How To Move Your Family Overseas
We are moving to England in one month. One month! I am excited but our checklist seems to be growing instead of shrinking. To move a family overseas there are a lot of details and things to take into consideration as you decide what to bring. We are moving there for 4 years while my husband gets his PhD. We’re moving into furnished family housing through the university so some of the complication of buying furniture is lessened.
Here are some helpful tips we’ve either learned or done along the way:
- Start working on getting your Visa early. And ask someone who has filled one out to help you if you need it. Visas are complicated and take a lot of time to fill out. Depending on your reason for moving overseas the Visa application will vary. We are going on a student Visa so we had to provide proof that we could pay for the first year of school in cash. That may mean borrowing money from the bank, friends, or family so you can have cash in your bank account. If you are planning on moving for work then I’m sure the process is a little different. Jon had to make an appointment at a consulate to get his fingerprints taken for the Visa process. After he did that he had exactly 2 weeks to get ALL the correct paperwork in. Like I said, start working on the paperwork part early because you don’t want anything to go wrong when you are working on a timeline. If things go wrong, and your Visa is not approved due to paperwork issues, you have to start all over (including paying for it).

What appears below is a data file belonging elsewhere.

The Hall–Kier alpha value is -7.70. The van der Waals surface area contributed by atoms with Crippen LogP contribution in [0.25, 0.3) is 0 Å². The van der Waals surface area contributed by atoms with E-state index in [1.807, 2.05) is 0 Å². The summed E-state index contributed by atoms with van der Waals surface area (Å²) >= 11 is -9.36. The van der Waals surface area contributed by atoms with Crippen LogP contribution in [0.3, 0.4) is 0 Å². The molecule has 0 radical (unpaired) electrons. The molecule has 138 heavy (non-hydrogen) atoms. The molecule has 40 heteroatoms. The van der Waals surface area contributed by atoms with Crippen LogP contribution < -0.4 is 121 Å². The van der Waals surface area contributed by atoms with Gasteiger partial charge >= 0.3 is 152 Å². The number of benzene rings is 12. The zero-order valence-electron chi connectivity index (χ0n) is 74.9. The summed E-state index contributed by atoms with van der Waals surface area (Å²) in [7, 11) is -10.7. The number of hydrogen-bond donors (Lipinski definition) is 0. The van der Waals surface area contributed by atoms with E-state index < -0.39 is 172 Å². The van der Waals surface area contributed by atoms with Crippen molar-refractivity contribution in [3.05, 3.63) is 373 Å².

- Work on getting your passports early. Enough said about that.
- Don’t buy your plane tickets until your Visa is approved and you have a known date approved for your arrival. It just makes moving abroad easier.
- Consider bringing a combination of duffle bags and crates instead of suitcases for your plane trip. We bought 5 tickets so we have an allowance of 10 checked bags. We opted for duffle bags because they hold a lot and are light, which means we can stuff more in without the weight limitations of a suitcase (ever noticed that they weigh a lot on their own without clothes in them?). We purchased some crates that can be locked after going through customs. We haven’t gone through a “dry packing run” yet (see next point) but we are planning on using the crates to pack some toys and other large items that may do better in a box rather than a duffle bag. Keep a list of things other than clothing that you are bringing with you to go through customs in case you need it.
- As your move date gets closer, try a dry run pack to see what changes you need to make with whatever you are planning on bringing with you. Stock up on space bags to have more room for your clothes.